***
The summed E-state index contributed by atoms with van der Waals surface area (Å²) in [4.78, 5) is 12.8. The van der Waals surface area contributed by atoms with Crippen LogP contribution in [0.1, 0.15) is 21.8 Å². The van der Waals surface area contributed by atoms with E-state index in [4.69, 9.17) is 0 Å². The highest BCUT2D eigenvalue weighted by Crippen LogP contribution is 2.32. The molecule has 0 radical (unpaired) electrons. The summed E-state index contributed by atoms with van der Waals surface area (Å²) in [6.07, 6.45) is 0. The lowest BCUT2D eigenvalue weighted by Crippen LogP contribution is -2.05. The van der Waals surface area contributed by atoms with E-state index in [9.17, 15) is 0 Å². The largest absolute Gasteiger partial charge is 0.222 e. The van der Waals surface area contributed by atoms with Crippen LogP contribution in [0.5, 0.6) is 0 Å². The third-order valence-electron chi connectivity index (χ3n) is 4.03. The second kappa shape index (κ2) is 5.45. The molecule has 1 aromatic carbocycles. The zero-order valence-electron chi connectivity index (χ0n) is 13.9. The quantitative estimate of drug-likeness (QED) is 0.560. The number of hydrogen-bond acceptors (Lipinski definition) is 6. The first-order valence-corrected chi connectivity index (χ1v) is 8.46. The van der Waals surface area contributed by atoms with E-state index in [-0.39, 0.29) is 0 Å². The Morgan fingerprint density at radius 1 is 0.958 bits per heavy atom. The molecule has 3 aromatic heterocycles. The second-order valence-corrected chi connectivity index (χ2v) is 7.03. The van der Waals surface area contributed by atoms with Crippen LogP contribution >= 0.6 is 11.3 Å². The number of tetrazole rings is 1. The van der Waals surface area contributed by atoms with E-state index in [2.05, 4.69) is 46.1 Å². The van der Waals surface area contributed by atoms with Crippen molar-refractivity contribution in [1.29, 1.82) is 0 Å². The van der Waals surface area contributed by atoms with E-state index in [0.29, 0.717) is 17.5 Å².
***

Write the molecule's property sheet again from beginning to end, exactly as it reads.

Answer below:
The summed E-state index contributed by atoms with van der Waals surface area (Å²) in [4.78, 5) is 12.8. The van der Waals surface area contributed by atoms with Crippen LogP contribution in [0.1, 0.15) is 21.8 Å². The van der Waals surface area contributed by atoms with E-state index in [4.69, 9.17) is 0 Å². The highest BCUT2D eigenvalue weighted by Crippen LogP contribution is 2.32. The molecule has 0 radical (unpaired) electrons. The summed E-state index contributed by atoms with van der Waals surface area (Å²) in [6.07, 6.45) is 0. The lowest BCUT2D eigenvalue weighted by Crippen LogP contribution is -2.05. The van der Waals surface area contributed by atoms with E-state index in [9.17, 15) is 0 Å². The largest absolute Gasteiger partial charge is 0.222 e. The van der Waals surface area contributed by atoms with Crippen LogP contribution in [0.5, 0.6) is 0 Å². The third-order valence-electron chi connectivity index (χ3n) is 4.03. The second kappa shape index (κ2) is 5.45. The molecule has 1 aromatic carbocycles. The zero-order valence-electron chi connectivity index (χ0n) is 13.9. The quantitative estimate of drug-likeness (QED) is 0.560. The number of hydrogen-bond acceptors (Lipinski definition) is 6. The first-order valence-corrected chi connectivity index (χ1v) is 8.46. The van der Waals surface area contributed by atoms with E-state index in [-0.39, 0.29) is 0 Å². The Morgan fingerprint density at radius 1 is 0.958 bits per heavy atom. The molecule has 3 aromatic heterocycles. The second-order valence-corrected chi connectivity index (χ2v) is 7.03. The van der Waals surface area contributed by atoms with Crippen LogP contribution >= 0.6 is 11.3 Å². The number of tetrazole rings is 1. The van der Waals surface area contributed by atoms with E-state index in [2.05, 4.69) is 46.1 Å². The van der Waals surface area contributed by atoms with Crippen molar-refractivity contribution in [1.29, 1.82) is 0 Å². The van der Waals surface area contributed by atoms with E-state index in [0.29, 0.717) is 17.5 Å².